The Eurofighter was started as a replacement for a number of older aircraft in British, German, Spanish, and Italian service. It is a multi-role aircraft, designed to be difficult to spot on radar (but it is not as stealthy as new U.S. aircraft), with the ability to go past Mach 1 without using afterburners (supercruise). Theoretically, the former allows the aircraft to self-escort, which leads to a smaller strike package and fewer aircrews at risk in a given package, the latter allows the plane to get away faster, and outrun what it cant fight.
The Eurofighter's main air-to-air armament will be the Meteor air-to-air missile. This missile is said to have longer range than the AMRAAM (10-25% more than the AMRAAM's 90 kilometers) which will initially equip the Eurofighter, and will be manufactured by Matra and British Aerospace. Eurofighter is not a true stealth aircraft, particularly when loaded with missiles and bombs the weapons are carried externally. The first aircraft were delivered to the RAF in June 2002, and its expected IOC is 2006.
The French Rafale started after France pulled out of the Eurofighter program in 1985. Like the Eurofighter, it is a low-observable aircraft designed for multiple roles. Unlike the Eurofighter, it has a carrier-capable version (the Rafale M), had the first aircraft delivered in 1998, IOC with the French Navy was in 2001 (the French Air Force gets its first Rafales this year), and its first combat missions occurred over Afghanistan that year. Its primary air-to-air weapon is the Mica air-to-air missile, which has a range of 50 kilometers, and like AMRAAM and Meteor, is a fire-and-forget system.
Which is better? So far, the Rafale is proven in combat (albeit it did not face front-line opposition) and has entered service much faster than its major European rival, the Eurofighter. The Eurofighter promises to carry a wider variety of weapons. It will be capable of carrying both Meteor and AMRAAM, so a buyer who has AMRAAM can stick with it. The Eurofighter will have an edge in export orders based in the larger number of aircraft built for multiple users (to date Germany, Italy, Greece, Spain, the UK, and Austria are all slated to buy EF-2000). That said, Rafale is already in service, and it has a track record in the field, which removes many of the unknowns. Eurofighter is faster than Rafale (Mach 2 to Mach 1.8), and has a longer combat radius (1,389 km to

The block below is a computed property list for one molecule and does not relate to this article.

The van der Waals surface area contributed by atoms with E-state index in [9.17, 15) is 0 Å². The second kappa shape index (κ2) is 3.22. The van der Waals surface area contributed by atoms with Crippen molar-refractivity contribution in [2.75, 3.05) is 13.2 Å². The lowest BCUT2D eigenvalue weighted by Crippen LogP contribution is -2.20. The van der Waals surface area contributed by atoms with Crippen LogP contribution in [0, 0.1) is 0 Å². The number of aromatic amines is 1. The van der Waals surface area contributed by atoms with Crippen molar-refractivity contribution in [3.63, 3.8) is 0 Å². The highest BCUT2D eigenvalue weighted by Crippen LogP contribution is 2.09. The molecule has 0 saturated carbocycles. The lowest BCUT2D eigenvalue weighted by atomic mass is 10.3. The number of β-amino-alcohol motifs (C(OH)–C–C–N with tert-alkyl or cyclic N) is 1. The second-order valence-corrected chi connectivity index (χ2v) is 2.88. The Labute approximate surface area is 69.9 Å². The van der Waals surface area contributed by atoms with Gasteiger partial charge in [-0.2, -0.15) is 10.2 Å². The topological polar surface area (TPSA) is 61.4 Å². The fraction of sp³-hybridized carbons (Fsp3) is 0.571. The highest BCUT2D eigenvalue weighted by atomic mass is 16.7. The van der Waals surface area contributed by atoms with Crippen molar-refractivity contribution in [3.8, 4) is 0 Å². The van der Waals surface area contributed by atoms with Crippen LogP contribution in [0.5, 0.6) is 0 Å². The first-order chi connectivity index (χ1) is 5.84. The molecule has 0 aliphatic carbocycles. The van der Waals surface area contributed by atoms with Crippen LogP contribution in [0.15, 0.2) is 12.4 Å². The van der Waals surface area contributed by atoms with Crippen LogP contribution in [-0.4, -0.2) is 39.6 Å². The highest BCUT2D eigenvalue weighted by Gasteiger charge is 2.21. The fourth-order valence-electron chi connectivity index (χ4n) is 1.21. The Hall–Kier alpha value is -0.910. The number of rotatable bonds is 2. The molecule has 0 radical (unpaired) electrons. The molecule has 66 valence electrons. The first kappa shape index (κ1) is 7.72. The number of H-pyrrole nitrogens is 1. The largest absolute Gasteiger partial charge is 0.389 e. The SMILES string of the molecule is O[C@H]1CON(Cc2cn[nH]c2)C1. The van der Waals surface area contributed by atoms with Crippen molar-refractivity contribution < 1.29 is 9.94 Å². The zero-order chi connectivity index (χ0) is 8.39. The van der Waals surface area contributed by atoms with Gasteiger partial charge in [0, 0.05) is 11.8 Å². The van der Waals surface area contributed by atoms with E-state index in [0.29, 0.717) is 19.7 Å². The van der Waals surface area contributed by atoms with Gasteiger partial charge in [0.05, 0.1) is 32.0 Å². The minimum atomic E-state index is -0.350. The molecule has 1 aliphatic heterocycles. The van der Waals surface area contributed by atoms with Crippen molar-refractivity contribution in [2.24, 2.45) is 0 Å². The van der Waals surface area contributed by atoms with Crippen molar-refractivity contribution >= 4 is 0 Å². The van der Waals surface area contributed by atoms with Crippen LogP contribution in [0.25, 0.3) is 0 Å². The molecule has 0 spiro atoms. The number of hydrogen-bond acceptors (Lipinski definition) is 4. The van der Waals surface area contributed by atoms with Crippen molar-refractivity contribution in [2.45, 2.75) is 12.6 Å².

1,055.64 for the Rafale). Rafale, though, is cheaper ($50 million per copy to $58 million for a Eurofighter). Rafale is equal to the F/A-18E/F Super Hornet (slightly more weapons capability, but less of a track record and it has shorter range), while the Eurofighter is slightly better (being both faster and with a longer range than the Super Hornet).
However, those two planes will not be competing against the F/A-18E/F. They will most likely be competing with the F/A-22 and F-35 from Lockheed. The F-22 is a dedicated air-superiority fighter with a small ground-attack capability that was added late in the development. But it is fast (speed well over Mach 2, and it has supercruise the ability to
go over Mach 1 without using afterburners), and it is completely stealthy. Like the F/A-22, the F-35 is also stealthy, and it has a larger pool of buyers than either Eurofighter or Rafale (US Air Force, US Navy, US Marine Corps, Royal Navy, Royal Air Force, Italy, Canada, the Netherlands, Norway, Denmark, Australia, and Turkey all have provided funds for the JSF program). JSF also is the most versatile a potential buyer can choose a carrier version, a conventional version, or a V/STOL version. In essence, the Rafale and Eurofighter will only have the F/A-22 and F-35 beat in terms of payload, making them the second tier when compared to the American stealth fighters. Harold C. Hutchison (firstname.lastname@example.org)
While much attention has been focused on the latest American warplanes, the F-22 and F-35, there are two other advanced fighters on the scene; the Eurofighter, from a consortium of European nations, and the French Rafale.